On AlterNet.org, G. Pascal Zachary writes:
The announcement of the Pulitzer Prizes usually provoke yawns -- or even sneers -- from media critics. The biggest of the American journalism prizes, the Pulitzers annually ratify conventional wisdom with overwhelmingly safe selections ... And that's largely what happened earlier this week, when the Pulitzer board announced this year's winners.Winning a Pulitzer doesn't seem to have gone to Willamette Week's head -- the newspaper's home page makes no mention of it.
The usual suspects -- the L.A Times, The New York Times, the Wall Street Journal -- were named, with one exception. For only the fifth time in the history of the prizes, an alternative weekly was named a winner. The paper, Willamette Week (Portland, Ore.) won the investigative reporting category for an astonishing series of reports on a former governor's long cover-up of sexual misconduct with a teenage girl.
The Willamette Week's report on former Gov. Neil Goldschmidt, written by Nigel Jaquiss, was explosive. Goldschmidt, until the story broke, was considered the most powerful man in the state. Even more astonishing than Goldschmidt's misbehaviors was the cover-up.
... As one person told the reporter, you could argue that he had an ethical responsibility to act against Goldschmidt but other people had an even greater responsibility to act and didn't, so why should he?
One of those other non-actors, as it turned out, was Oregon's largest daily newspaper, the Oregonian, which had a chance to reveal the cover-up but inexplicably did not. In November 2003, after Goldschmidt was appointed to the Oregon State Board for Higher Education, one of his former staffers met with the Oregonian's senior political writer and gave him the name of Goldschmidt's victim, a chronology of the cover-up and the names of others who could confirm the story.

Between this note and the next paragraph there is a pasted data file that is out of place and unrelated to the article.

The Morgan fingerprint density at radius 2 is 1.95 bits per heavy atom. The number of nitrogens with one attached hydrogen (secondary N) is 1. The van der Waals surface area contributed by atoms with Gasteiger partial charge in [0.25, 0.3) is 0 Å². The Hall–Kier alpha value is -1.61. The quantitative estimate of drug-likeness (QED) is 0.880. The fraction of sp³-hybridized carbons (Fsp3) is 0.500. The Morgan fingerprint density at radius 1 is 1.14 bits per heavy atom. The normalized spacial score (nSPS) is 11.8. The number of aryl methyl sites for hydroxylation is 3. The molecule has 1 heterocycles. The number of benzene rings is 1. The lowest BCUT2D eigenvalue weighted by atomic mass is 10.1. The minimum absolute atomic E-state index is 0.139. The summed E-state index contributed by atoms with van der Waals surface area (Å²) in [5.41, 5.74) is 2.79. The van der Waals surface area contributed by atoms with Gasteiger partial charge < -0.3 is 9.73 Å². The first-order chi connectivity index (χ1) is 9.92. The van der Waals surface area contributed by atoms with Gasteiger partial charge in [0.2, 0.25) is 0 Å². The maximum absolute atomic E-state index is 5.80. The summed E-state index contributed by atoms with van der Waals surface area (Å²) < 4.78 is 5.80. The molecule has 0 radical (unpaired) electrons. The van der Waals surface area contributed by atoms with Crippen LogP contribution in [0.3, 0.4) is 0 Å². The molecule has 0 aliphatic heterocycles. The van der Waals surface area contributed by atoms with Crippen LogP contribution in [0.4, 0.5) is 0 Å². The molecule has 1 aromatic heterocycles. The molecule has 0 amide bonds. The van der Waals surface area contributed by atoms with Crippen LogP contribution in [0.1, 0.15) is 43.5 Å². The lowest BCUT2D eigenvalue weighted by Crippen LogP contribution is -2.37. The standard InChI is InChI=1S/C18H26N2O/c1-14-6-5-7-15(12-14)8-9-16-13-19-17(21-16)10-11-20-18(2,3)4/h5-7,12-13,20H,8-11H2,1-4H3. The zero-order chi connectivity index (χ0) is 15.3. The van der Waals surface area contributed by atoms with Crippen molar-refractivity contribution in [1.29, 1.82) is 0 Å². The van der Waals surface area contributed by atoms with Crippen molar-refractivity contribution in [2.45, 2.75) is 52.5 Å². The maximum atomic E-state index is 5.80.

... [This] is a reminder of the importance of alternative weekly newspapers -- and the continuing tendency for monopoly newspapers to ignore the values of good journalism in pursuit of profit or behind-the-scenes influence.
... Willamette Week's Pulitzer is a reminder that alternative weeklies still have a special role to play. Bloggers may express "alternative" viewpoints with pizzazz but virtually none of them have the resources and skills to do the kind of patient investigative reporting that was required in order to strip a former governor of his apparent immunity from both law and morality. That took the concerted effort, over many months, of a reporter at an alternative paper with a circulation of a mere 90,000 a week.
Internet or no, alternative newspapers remain special, and they are needed as much, maybe even more, than ever.